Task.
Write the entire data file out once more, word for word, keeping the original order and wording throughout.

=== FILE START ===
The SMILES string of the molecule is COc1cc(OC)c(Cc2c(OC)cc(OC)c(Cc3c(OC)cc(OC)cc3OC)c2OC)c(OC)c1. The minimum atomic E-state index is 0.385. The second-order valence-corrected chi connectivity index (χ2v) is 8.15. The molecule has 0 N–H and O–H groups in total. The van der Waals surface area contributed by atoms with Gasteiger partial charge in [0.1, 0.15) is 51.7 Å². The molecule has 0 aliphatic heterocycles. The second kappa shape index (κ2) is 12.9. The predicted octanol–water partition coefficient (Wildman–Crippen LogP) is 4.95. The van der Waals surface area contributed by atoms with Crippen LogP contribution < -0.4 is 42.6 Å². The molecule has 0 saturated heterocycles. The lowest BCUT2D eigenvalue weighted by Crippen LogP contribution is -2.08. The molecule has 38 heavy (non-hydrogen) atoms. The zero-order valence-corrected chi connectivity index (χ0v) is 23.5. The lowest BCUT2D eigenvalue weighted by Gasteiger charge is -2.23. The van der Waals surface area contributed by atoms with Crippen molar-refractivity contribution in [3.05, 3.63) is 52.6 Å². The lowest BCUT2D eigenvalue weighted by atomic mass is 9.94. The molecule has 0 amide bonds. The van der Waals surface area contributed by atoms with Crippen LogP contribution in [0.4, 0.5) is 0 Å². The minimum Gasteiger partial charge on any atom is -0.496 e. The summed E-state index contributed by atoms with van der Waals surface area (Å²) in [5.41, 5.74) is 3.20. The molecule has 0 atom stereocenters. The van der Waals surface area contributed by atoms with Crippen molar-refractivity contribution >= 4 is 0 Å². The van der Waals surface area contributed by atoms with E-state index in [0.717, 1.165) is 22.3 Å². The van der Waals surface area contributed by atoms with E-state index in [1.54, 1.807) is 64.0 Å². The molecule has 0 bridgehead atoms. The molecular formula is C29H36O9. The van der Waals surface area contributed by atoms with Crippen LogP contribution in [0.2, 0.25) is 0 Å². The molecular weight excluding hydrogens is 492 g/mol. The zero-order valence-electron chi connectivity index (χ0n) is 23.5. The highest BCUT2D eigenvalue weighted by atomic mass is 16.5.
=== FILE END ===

The SMILES string of the molecule is COc1cc(OC)c(Cc2c(OC)cc(OC)c(Cc3c(OC)cc(OC)cc3OC)c2OC)c(OC)c1. The minimum atomic E-state index is 0.385. The second-order valence-corrected chi connectivity index (χ2v) is 8.15. The molecule has 0 N–H and O–H groups in total. The van der Waals surface area contributed by atoms with Gasteiger partial charge in [0.1, 0.15) is 51.7 Å². The molecule has 0 aliphatic heterocycles. The second kappa shape index (κ2) is 12.9. The predicted octanol–water partition coefficient (Wildman–Crippen LogP) is 4.95. The van der Waals surface area contributed by atoms with Crippen LogP contribution < -0.4 is 42.6 Å². The molecule has 0 saturated heterocycles. The lowest BCUT2D eigenvalue weighted by Crippen LogP contribution is -2.08. The molecule has 38 heavy (non-hydrogen) atoms. The zero-order valence-corrected chi connectivity index (χ0v) is 23.5. The lowest BCUT2D eigenvalue weighted by Gasteiger charge is -2.23. The van der Waals surface area contributed by atoms with Crippen molar-refractivity contribution in [3.05, 3.63) is 52.6 Å². The lowest BCUT2D eigenvalue weighted by atomic mass is 9.94. The molecule has 0 amide bonds. The van der Waals surface area contributed by atoms with Crippen LogP contribution in [0.4, 0.5) is 0 Å². The minimum Gasteiger partial charge on any atom is -0.496 e. The summed E-state index contributed by atoms with van der Waals surface area (Å²) in [5.41, 5.74) is 3.20. The molecule has 0 atom stereocenters. The van der Waals surface area contributed by atoms with Crippen molar-refractivity contribution >= 4 is 0 Å². The van der Waals surface area contributed by atoms with E-state index in [0.717, 1.165) is 22.3 Å². The van der Waals surface area contributed by atoms with E-state index in [1.54, 1.807) is 64.0 Å². The molecule has 0 bridgehead atoms. The molecular formula is C29H36O9. The van der Waals surface area contributed by atoms with Crippen LogP contribution in [0.2, 0.25) is 0 Å². The molecular weight excluding hydrogens is 492 g/mol. The zero-order valence-electron chi connectivity index (χ0n) is 23.5. The highest BCUT2D eigenvalue weighted by atomic mass is 16.5.